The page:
The latest watering hole to hit the Valley is a public house for the people that goes by the name of Beirne Lane. Trading within the recently revamped TCB building, this bar-slash-eatery takes the terroir of their real estate seriously, paying homage to a Mr. Thomas Charles Beirne, a prominent local figure of his time who was instrumental in developing Brisbane’s economy post-federation.
Now his memory and legacy looms large over the lane, providing a steady course for the public house as his influence is felt in almost every aspect of their operation.
Sharing food with good friends and making merry until the wee hours is what Beirne Lane does best. Further encouraged by their namesake’s belief in supporting the local economy, Beirne Lane is a keen supporter of local producers, touting itself as a ‘House of the People’, which is why they are open 24/7. They literally never close.
Beirne Lane has taken a less is more approach to the fit-out, retaining Sydney design firm AZB Creative to help build a classic, lasting space. From a practical standpoint, Beirne Lane is designed to accommodate Brisbane weather with outdoor seating and plenty of greenery, leaving the building’s history to be represented in aesthetic touches like the mosaic tile flooring and booth seating. From the outdoor terrace, visitors can settle in and overlook whatever’s happening along the mall. Perfect for people watching.
The menu is designed to reflect TC Beirne’s favourite foods. Enchanted by his travels to Japan, TC Beirne was a hardcore Japanophile, and despite moving to Australia to make his fortune at the tender age of 24 he never forgot his Irish roots. From this comes a fusion no one saw coming but everyone can appreciate as traditional Japanese sashimi is listed alongside hearty carbs like the cob loaf with beer cheese.
They’re open 24 hours a day, but the katsu sandwiches are a strictly daytime option so we made sure to roll up within the lunch window. Between 11.30am and 2.30pm, Beirne Lane offers a variety of katsu sandos including tofu, barramundi, chicken, and pork, each spruced with kewpie and fixings, all served with beer battered chips and slaw. The protein was crispy, the bread was fluffy, and we’ll be coming back for the dessert katsu sando with mars bar and madeira cake.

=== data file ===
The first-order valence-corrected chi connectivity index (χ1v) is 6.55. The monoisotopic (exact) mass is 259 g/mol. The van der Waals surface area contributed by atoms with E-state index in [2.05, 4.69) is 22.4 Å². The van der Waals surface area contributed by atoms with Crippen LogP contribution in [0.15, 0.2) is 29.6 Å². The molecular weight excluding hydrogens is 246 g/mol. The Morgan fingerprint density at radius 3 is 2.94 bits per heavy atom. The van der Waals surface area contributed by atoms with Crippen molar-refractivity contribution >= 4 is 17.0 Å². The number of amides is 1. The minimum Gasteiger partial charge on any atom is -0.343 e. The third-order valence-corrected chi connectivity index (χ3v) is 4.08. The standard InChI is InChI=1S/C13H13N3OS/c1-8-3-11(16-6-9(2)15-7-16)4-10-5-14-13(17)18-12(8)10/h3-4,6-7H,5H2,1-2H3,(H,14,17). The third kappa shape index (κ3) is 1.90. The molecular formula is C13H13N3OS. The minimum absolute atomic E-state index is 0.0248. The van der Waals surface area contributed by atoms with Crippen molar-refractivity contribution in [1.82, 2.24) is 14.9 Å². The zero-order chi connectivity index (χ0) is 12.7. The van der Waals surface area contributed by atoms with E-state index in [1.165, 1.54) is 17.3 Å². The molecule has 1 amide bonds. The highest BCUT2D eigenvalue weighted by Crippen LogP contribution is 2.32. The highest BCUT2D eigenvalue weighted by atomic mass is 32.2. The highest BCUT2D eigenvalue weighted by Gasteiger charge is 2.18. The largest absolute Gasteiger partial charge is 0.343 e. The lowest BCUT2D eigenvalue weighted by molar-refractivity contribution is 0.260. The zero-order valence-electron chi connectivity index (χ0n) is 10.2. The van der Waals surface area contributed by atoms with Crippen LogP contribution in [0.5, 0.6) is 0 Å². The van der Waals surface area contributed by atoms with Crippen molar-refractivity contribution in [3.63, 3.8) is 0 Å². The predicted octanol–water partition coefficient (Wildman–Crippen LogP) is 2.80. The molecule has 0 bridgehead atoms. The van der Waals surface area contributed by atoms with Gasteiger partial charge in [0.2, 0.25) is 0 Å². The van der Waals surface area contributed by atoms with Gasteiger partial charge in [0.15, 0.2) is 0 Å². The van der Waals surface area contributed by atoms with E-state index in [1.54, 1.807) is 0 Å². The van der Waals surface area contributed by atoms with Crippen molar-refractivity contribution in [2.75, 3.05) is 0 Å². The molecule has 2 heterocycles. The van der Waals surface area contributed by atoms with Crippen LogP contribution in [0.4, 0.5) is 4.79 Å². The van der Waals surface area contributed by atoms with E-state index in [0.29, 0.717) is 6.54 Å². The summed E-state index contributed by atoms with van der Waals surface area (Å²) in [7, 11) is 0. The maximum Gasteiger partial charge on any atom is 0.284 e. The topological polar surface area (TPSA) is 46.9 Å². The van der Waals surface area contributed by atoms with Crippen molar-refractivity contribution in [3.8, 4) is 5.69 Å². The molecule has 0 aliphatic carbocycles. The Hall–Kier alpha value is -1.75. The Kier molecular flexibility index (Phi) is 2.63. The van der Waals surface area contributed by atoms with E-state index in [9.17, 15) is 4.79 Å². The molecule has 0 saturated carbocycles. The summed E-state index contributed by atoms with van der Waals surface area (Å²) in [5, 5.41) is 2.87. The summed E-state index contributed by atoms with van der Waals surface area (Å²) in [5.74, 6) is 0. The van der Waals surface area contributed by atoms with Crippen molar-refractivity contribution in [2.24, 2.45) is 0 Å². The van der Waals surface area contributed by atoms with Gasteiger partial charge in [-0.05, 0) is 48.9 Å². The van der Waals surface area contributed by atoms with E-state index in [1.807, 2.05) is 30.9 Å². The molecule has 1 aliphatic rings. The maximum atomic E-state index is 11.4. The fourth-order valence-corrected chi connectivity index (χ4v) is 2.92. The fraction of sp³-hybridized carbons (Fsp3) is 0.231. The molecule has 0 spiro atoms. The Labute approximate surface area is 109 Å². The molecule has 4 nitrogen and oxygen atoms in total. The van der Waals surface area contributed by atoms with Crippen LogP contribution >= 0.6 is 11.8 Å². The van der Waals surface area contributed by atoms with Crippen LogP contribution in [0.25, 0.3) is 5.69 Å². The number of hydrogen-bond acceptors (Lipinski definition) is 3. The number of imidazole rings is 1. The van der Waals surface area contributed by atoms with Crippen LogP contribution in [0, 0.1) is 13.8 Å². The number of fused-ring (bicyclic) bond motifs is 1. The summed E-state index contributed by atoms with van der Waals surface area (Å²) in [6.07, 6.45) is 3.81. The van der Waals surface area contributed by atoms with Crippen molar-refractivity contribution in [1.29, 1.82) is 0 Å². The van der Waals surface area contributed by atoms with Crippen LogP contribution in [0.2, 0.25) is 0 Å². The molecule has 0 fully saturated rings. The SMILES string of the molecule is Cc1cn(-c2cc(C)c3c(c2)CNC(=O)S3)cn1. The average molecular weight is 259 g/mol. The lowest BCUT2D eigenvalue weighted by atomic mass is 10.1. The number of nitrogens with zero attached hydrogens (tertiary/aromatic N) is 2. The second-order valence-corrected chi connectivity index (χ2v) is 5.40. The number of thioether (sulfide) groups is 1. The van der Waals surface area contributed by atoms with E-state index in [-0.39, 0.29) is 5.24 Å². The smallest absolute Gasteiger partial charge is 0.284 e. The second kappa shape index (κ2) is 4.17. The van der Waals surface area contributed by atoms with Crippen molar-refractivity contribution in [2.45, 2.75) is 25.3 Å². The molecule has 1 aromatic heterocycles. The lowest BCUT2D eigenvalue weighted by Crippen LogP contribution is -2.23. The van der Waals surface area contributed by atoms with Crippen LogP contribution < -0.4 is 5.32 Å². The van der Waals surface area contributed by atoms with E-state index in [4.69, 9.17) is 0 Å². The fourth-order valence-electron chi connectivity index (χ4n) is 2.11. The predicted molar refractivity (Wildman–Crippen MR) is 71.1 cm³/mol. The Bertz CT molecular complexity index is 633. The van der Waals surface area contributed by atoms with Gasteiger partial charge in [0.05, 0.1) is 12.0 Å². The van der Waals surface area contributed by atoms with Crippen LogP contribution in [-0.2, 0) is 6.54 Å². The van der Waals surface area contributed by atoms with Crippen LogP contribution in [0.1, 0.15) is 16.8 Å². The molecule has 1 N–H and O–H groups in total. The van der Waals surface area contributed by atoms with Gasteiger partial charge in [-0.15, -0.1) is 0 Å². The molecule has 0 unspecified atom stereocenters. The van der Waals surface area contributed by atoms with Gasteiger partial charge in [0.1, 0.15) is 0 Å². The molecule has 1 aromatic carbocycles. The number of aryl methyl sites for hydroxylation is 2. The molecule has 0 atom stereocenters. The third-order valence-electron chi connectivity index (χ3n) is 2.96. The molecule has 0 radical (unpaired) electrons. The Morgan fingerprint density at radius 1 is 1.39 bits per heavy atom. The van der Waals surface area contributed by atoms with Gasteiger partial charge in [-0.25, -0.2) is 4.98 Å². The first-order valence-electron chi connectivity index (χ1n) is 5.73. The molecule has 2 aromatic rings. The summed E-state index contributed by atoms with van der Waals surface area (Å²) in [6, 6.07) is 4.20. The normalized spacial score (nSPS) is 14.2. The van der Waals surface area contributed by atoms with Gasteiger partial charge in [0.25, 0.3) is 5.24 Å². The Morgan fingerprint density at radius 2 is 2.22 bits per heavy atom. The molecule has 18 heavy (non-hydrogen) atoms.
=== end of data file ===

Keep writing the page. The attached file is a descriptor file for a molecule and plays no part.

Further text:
One personal tradition of Beirne’s is to continue is the infamous Shilling Meal. Known to be a great employer, Beirne used to grab lunch from a local fish shop with his longest standing employee, Mr Nolan. The feast consisted of a plate of oysters, steak and vegetables, and a dessert for just one shilling. While Beirne Lane’s iteration is significantly more than that, the feast for two is the perfect repast for a long lunch and features freshly shucked oysters, rib eye on the bone, onion rings, salad, and a clotted cream cannoli to finish. We’ll be coming back for that too.
Naturally, being billed as a public house, Beirne Lane offers a range of local wines and local beers on tap, as well as a heart-stopping signature cocktail that may or may not knock you flat for three days, but there’s only one way to find out.
Thanks to their perpetual business hours, you can come down and check out Beirne Lane at absolutely any time that suits and charge a glass to the man who helped build this town. What a sport he was.
Image credit: Grace Elizabeth Images for The Urban List